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Re: Harness Conductivity

On  3 Dec 97, T. A. Dapper wrote:

> Jim
> The connectors on these cars are all crimped in place.  If the metal in
> the connector is not identical to the metal in the wire, can you not get
> electrolysis and end up with corrosion or at least resistance between
> the wire and the connector?

With dissimilar metals in the presence of an electrolite you can get 
galvanic corrosion, but the effect is not strong between copper and 
the brass terminals, and it is nonexistant in the crimp itself since 
the crimp excludes the electrolite and air necessary for this action.

Even the push on connectors will form a gas-tight seal in the 
(small) contact area as long as they have not been abused and 

> If the climate is humid and salty, can you not have corrosion between
> the wire strands themselves? 

There would not be any galvanic corrosion, and any other kind would 
require the continuous addition of some reageant (sp?) to react with 
the copper.

 I believe that seven individual strands
> are not as conductive as seven strands twisted together, touching along
> their length.

I don't see why, as long as none of the strands are broken.  At high 
frequencies the opposite is actually true, but we are talking DC, or 
nearly so, here anyway.

  A break in the insulation can allow a corrosion point.
> Heat felt at such a point indicates resistance, and a lessened current
> flow.

I don't think I have ever seen an example of this.  I would expect it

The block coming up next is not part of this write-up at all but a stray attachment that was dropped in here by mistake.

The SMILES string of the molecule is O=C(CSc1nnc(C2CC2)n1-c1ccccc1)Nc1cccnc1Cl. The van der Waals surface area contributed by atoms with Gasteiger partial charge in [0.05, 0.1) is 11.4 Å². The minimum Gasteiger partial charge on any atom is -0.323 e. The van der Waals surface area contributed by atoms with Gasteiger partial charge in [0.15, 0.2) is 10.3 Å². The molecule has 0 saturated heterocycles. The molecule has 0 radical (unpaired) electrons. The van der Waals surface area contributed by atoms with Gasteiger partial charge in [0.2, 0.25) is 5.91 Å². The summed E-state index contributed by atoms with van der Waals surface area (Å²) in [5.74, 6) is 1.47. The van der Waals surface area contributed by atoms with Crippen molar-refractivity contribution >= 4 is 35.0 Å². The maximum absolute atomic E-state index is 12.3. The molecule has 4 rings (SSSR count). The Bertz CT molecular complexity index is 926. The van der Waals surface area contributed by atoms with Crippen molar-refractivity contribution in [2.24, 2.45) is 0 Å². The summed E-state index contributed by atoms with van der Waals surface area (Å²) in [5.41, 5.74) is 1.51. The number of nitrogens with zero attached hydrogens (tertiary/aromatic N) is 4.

to be the result of broken strands, probably caused by someONE, 
rather than by a chemical process.

The kind of thing that CAN happen is that you have a nick in the 
insulation in an area where the wire sits in a pool of water long 
term.  Then the water forms an electrolite with road salt and you get 
galvanic corrosion between the copper in the wire and the iron of the 
car body.  I hope you'll agree that this is a rather extreme 

Another problem that happens is where you have contact spread over a 
rather large area like under the 8mm nut on the starter.  The area 
there is large enough that the pressure is not high enough for the 
joint to be gas-tight, so over time the surfaces can oxidize and 
become insulating.
> However, I agree that bad connections and contacts are the biggest
> contributors to harness problems in an old Type 3.

I would add human contributing factors to the list.

       Melissa Kepner                                    Jim Adney
                             Laura Kepner-Adney
                             Madison, Wisconsin

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